3. Oh sorry, I answered your review of my story twice, Andrew! I thought the first reply didn’t go through.

  9. (I wanted to write a story exactly 250 words long, excluding the title. I’m happy to have done it.)
    Life Always Pays Back
    Nita never spoke anything good about her parents to anyone. When her mother’d berate her for all the things she shouldn’t have done – her father, an effiminate spectator, stood by and kept quite!
    “All these late night parties, drinking sprees, monkeying with the boys – will change.Take it from me you’ll mend your ways in due course…” she uttered between clenched teeth, rubbing the blood off with the ball of her palm.
    In a fit of anger, Nita had flung the steel laddle from the kitchen cabinet at her mother. Luckily, Sneha’d removed her head just in time to escape from being hit in the right eye. It’d struck her around the mouth instead.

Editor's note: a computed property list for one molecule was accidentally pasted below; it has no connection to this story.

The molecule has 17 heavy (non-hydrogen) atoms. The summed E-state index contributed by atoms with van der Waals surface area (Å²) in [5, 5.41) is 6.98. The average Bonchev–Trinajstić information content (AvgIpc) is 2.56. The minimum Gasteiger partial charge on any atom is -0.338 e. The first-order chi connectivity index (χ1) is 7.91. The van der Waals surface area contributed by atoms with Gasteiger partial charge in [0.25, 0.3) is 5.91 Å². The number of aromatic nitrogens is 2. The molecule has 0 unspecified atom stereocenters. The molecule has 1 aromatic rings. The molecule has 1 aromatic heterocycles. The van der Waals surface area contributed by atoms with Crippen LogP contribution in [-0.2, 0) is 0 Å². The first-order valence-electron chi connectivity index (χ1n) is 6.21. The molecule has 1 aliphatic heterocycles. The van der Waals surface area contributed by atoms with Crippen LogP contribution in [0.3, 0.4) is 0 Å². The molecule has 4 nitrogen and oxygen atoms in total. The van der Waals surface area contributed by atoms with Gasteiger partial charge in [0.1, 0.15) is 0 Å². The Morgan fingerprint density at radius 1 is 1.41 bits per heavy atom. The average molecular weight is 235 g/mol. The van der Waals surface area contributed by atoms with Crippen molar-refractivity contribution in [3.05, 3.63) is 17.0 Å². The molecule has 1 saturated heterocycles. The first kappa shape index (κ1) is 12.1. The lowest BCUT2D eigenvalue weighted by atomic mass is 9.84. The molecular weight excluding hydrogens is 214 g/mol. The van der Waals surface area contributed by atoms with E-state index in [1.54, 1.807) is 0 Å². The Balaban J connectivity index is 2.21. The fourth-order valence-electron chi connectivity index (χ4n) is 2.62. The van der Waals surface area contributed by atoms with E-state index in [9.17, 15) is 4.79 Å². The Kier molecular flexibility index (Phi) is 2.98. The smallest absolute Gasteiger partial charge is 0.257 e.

Nita, not surprisingly either, ran away from home to marry her Prince Charming, Manoj, against her parents’ wish.
    During their honeymoon in Manali, a mountainous city known for its scenic beauty, Nita got the shock of her life on finding out that the Receptionist a strikingly attractive lady and Manoj, were childhood friends, engaged once, met frequently.
    “You assh—-, two-faced pimp,” Nita, having lost her cool, started calling him names back in their hotel room. “You must have picked it up from your fuc—g parents.”
    Arnab, a hairy, heavy-set man, lifted her up by the throat against the wall before smacking her hard across the face. He coulda killed her that night.
    That’s the moment everything changed. Nina, still shaking in her roots, called up her Mom’s words.